'Heroes at Home' program helps military children

  • Published
  • By Senior Airman Jessica Lockoski
  • 22nd Air Refueling Wing Public Affairs
Learning doesn't stop once school does. When the bell rings, children leave their classrooms for home where parents continue as the teachers. This is a role parents have played since birth.

A free program here, Parents as Teachers Heroes at Home, offers servicemembers and military spouses family support and education for their children, prenatal to three years old.

The Department of Defense provides funding for the program, specifically tailored for military families, at installations with high deployment rates. Currently, two certified parent educators at McConnell help more than 50 families enrolled its PAT-HAH program.

"(Educators) help parents understand their child's brain development," said Stephanie Shellenbarger, a PAT-HAH parent educator. "During the child's first couple years, the brain grows faster than any other time in their lives, so it's important to give parents ideas and activities to enhance their child's learning."

McConnell is one of four Air Force bases to offer PAT-HAH, which brings schooling into military homes with personal visits, provides developmental screenings for each child and offers parent group meetings and playgroups.

"'Heroes at Home' is an expansion program within the Parents as Teachers National Center ... a larger program found in local school communities," said Ms. Shellenbarger.

During military careers, most families, including expecting parents, are stationed away from extended family and their family roots. They may deal with hardships from deployments without having their own parents on stand-by for advice.

These examples are customary of a military lifestyle. That's why, since 2006 the PAT-HAH program has adapted to meet the needs of the military family and has grown to more than 35 installations.

"Military families and its pregnant women are distinctively important in receiving child development information," she said. "Military families are often isolated from their close families and friends who would otherwise help them out at home."

Ms. Shellenbager and fellow parent educator, Tammy Ferweda, make personal visits to families' residences to share age-appropriate child development information and work on ways to improve parent practices.

"We bring activities that parents and their children can share together, where there is always an aspect of literacy," said Ms. Shellenbarger. The two women also visit families on Saturdays and during the evening hours.

"We try our best to meet the needs of the family," she said.

For those families expecting a baby, PAT-HAH helps women understand the importance of bonding with her child before it is born. The parent educators also conduct child screening at the parents' homes to ensure their children are comfortable in their natural environment.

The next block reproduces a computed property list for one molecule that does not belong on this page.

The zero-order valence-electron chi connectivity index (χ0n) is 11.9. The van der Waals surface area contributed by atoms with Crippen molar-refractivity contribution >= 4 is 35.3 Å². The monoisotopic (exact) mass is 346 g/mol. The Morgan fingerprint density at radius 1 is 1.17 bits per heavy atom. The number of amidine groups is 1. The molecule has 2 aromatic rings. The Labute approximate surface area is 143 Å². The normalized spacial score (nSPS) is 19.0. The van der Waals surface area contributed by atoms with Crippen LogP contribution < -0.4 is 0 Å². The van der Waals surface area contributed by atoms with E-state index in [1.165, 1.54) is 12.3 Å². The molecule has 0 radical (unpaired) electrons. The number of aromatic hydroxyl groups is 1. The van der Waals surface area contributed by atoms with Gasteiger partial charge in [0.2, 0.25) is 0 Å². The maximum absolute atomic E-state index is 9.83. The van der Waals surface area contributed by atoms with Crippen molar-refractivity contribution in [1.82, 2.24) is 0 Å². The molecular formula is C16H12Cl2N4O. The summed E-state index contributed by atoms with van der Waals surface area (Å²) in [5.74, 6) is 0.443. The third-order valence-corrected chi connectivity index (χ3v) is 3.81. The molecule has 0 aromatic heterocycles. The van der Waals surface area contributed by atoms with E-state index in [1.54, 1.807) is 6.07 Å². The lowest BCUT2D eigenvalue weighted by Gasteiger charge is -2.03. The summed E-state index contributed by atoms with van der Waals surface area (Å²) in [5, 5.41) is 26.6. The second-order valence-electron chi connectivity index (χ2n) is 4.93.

"The screenings are observations, where in some cases, more time is spent focusing on a child's hearing, vision and health than what they may receive during a routine doctor's visit," she said.

The educators said they can help with the early detection of child developmental delays, evaluate learning abilities and help parents become more confident in their parenting role.

At an initial PAT-HAH visit to a Team McConnell family home, two-year-old Savannah Holmes not only learned a couple interactive songs, but she taught her mother a couple new things.

"I didn't know my daughter knew her colors and could match puzzle pieces yet," said Tish Holmes, Savannah's mother. "I see that she's on track for her age."

Mrs. Holmes enrolled in the program because she said Savannah is still too young for pre-school and wanted her to be prepared. Even though Savannah is not carrying books, doing homework and sitting among her classmates yet, she still has the opportunity to interact and learn with other children.

The mother and daughter can attend play groups together hosted by PAT-HAH educators. McConnell offers 10 play groups each week, some with specific themes such as Little Music Makers, which focuses on parent/child interaction with music and movement and Books for Babies, located at the library.

"The play groups give a child a chance to socialize with other children and the parent a chance to socialize with other parents," said Ms. Shellenbarger.

According to statistics by Parents as Teachers National Center, Ms. Shellenbarger said children who have participated in Parents as Teachers programs are significantly more advanced in language, social development, problem solving and other cognitive abilities and score higher on kindergarten readiness tests compared to children not in the programs.

At McConnell, children past the age of three who don't quite meet the qualifications to begin kindergarten are in luck.

Ms. Shellenbarger said beginning January 2010, PAT-HAH is open for children up to age five.

For more information about McConnell's Heroes at Home program, call 759-3930.